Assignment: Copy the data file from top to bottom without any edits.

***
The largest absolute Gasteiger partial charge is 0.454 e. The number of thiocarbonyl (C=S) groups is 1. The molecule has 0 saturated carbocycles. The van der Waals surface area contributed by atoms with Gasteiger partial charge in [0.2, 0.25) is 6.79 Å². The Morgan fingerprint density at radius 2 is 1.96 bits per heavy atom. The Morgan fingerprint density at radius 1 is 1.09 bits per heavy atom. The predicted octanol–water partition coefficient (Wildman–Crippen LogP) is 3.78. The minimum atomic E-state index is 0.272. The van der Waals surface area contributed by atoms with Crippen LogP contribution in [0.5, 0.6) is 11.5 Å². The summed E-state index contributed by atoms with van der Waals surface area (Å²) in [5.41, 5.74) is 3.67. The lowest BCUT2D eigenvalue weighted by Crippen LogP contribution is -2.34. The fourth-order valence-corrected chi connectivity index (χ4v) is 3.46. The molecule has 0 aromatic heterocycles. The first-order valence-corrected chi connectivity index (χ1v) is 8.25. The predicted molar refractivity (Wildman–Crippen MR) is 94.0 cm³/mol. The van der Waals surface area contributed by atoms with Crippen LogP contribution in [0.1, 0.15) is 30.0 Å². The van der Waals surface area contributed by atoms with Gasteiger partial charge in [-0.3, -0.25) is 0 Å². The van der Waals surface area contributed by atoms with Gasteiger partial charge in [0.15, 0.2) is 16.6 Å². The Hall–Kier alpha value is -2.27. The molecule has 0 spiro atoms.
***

The largest absolute Gasteiger partial charge is 0.454 e. The number of thiocarbonyl (C=S) groups is 1. The molecule has 0 saturated carbocycles. The van der Waals surface area contributed by atoms with Gasteiger partial charge in [0.2, 0.25) is 6.79 Å². The Morgan fingerprint density at radius 2 is 1.96 bits per heavy atom. The Morgan fingerprint density at radius 1 is 1.09 bits per heavy atom. The predicted octanol–water partition coefficient (Wildman–Crippen LogP) is 3.78. The minimum atomic E-state index is 0.272. The van der Waals surface area contributed by atoms with Crippen LogP contribution in [0.5, 0.6) is 11.5 Å². The summed E-state index contributed by atoms with van der Waals surface area (Å²) in [5.41, 5.74) is 3.67. The lowest BCUT2D eigenvalue weighted by Crippen LogP contribution is -2.34. The fourth-order valence-corrected chi connectivity index (χ4v) is 3.46. The molecule has 0 aromatic heterocycles. The first-order valence-corrected chi connectivity index (χ1v) is 8.25. The predicted molar refractivity (Wildman–Crippen MR) is 94.0 cm³/mol. The van der Waals surface area contributed by atoms with Crippen LogP contribution in [0.1, 0.15) is 30.0 Å². The van der Waals surface area contributed by atoms with Gasteiger partial charge in [-0.3, -0.25) is 0 Å². The van der Waals surface area contributed by atoms with Gasteiger partial charge in [0.15, 0.2) is 16.6 Å². The Hall–Kier alpha value is -2.27. The molecule has 0 spiro atoms.